Compelled to Compare

Do you ever feel like your journey with God has to look like that of others around you?

Maybe you struggle with confidently following God when things you already don’t quite understand yourself, seem too spiritually risky to carry out?

Well, may I encourage you that our faith is not really our own — in the sense that we are the arbitrators of it. This means that the progress of our faith is not dependent upon us and our ability to, as the dictionary puts it: “decide a dispute or settle differences [in this case spiritual].” In fact, I think one of the largest obstacles to our faith in God is our readily we can become tangled up in the issues of faith rather than the Issuer. We see ourselves as one’s “fully empowered to examine the facts and decide the issue[s]” concerning what we will believe, rather than letting the questions and doubts that surface in our hearts lead us back to God, where everything began.

This is where Paul’s words to Timothy are necessary for us as well:

“But as for you, continue in what you have learned and become convinced of, because you know those from whom you have learned it, and how from infancy you have known the holy Scriptures, which are able to make you wise for salvation through faith in Jesus Christ” (2 Timothy 3:14-15).

There are a couple of important concepts here for defining our beliefs, that make this passage worth studying.

One points us back to where we began. If the gospel is our beginning — that marvelous truth that we were dead in our sins, but through faith in Christ we have been raised to new life in Him — than our foundation is sure. No, not on the foundations we like to make of our own accountability and achievement, but on Christ who began the work of salvation, and who alone can finish it.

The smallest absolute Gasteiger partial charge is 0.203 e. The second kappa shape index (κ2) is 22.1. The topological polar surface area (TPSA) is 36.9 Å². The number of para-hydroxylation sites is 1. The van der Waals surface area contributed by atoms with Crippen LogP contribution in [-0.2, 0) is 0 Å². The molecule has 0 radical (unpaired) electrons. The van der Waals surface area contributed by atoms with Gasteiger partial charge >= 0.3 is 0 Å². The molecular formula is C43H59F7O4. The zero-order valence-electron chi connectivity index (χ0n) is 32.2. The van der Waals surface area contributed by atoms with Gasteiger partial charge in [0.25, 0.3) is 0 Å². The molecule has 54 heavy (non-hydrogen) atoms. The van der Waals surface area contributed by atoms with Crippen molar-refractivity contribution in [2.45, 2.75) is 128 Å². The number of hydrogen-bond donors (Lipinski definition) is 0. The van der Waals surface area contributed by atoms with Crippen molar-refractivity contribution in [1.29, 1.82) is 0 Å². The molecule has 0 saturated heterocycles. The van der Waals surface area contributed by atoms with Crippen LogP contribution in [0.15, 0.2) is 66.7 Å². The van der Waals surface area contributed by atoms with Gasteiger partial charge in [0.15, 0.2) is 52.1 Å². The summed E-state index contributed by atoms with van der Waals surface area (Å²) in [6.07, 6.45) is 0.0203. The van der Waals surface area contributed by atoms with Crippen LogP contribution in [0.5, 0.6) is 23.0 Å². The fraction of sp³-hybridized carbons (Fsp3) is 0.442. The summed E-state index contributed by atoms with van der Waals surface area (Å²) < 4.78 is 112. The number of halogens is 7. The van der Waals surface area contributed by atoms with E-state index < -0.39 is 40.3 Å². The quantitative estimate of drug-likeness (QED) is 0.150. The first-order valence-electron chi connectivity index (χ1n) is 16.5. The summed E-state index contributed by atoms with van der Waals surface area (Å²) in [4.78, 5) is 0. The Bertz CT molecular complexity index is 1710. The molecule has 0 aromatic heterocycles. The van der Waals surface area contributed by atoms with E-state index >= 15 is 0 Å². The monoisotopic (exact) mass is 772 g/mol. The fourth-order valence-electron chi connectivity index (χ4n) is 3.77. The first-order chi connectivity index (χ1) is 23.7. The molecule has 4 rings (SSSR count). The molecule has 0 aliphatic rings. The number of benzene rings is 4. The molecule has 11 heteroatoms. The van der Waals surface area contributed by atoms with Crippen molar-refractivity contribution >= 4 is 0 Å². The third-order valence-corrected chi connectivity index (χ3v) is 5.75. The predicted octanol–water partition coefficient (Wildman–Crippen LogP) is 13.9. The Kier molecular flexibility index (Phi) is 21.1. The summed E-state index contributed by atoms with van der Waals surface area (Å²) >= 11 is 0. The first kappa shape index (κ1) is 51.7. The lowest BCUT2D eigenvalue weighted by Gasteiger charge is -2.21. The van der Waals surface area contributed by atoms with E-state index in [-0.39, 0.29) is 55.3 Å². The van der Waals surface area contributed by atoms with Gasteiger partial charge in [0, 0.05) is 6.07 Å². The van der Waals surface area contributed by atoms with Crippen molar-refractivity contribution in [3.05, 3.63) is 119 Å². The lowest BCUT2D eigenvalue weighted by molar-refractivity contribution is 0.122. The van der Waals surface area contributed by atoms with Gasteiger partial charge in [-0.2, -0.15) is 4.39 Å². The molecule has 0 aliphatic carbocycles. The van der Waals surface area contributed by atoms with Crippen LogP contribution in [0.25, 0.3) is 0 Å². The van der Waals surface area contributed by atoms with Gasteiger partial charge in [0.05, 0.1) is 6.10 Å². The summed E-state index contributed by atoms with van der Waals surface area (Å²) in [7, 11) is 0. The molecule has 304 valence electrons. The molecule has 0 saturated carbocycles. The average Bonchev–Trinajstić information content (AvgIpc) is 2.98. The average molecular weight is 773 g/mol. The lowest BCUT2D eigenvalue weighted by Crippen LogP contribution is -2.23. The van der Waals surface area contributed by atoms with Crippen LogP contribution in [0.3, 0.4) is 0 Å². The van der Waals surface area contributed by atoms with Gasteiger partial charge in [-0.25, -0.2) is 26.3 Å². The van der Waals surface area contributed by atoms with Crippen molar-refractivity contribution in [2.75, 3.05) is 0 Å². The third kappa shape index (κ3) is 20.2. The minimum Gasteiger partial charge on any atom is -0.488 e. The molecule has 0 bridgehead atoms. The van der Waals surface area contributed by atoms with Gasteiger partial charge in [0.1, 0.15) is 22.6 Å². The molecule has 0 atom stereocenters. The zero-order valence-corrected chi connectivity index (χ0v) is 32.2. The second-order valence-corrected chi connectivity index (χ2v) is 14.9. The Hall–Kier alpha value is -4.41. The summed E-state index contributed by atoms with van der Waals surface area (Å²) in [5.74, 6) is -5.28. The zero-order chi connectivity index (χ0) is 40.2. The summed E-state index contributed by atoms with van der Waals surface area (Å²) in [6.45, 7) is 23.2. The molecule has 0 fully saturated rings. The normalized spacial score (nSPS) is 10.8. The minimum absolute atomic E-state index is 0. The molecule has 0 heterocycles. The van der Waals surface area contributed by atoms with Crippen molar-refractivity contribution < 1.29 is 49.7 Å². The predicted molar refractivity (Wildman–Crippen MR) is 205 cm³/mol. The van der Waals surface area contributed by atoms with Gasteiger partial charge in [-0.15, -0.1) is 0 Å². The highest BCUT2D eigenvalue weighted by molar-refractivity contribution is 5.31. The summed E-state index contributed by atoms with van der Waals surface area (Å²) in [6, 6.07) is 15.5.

Each day, when we face all manner of tests, may our faith look like this: “[I] do this by keeping [my] eyes on Jesus, the champion who initiates and perfects [my]  faith” (Hebrews 12:2, New Living Translation).

Notice what the two verbs describing Jesus’ action indicate express about Christ.

1. they are objective — showing that Christ’s action regarding our faith must have an object — us

2. they are in the present tense –revealing that Christ is at work on our faith and the barriers to it right now.

Now, if we pull back a bit, we can see the broader scope of this verse; we are to realize that we depend on Christ for our faith. And He gives us faith to lead us back to Him. So that even learning about Him is a choice to be exercised upon by God, not exercise ourselves on Him. As we walk by faith, God is able to freely confirm the truth of who Christ is to us when our eyes are lifted from ourselves. Because working to obtain our salvation is no longer an obligation for us because of Christ, we can see our faith promoted by letting it be set in this reality: “For the Word of God is living and active” (Hebrews 4:12). “In the beginning there was the Word, the Word was with God, and the Word was God. He was with God in the beginning. All things were made by Him and nothing was made without Him. In Him there was life, and that life was the light of all people. The light shines in the darkness, and the darkness has not overpowered it” (John 1:1-5).

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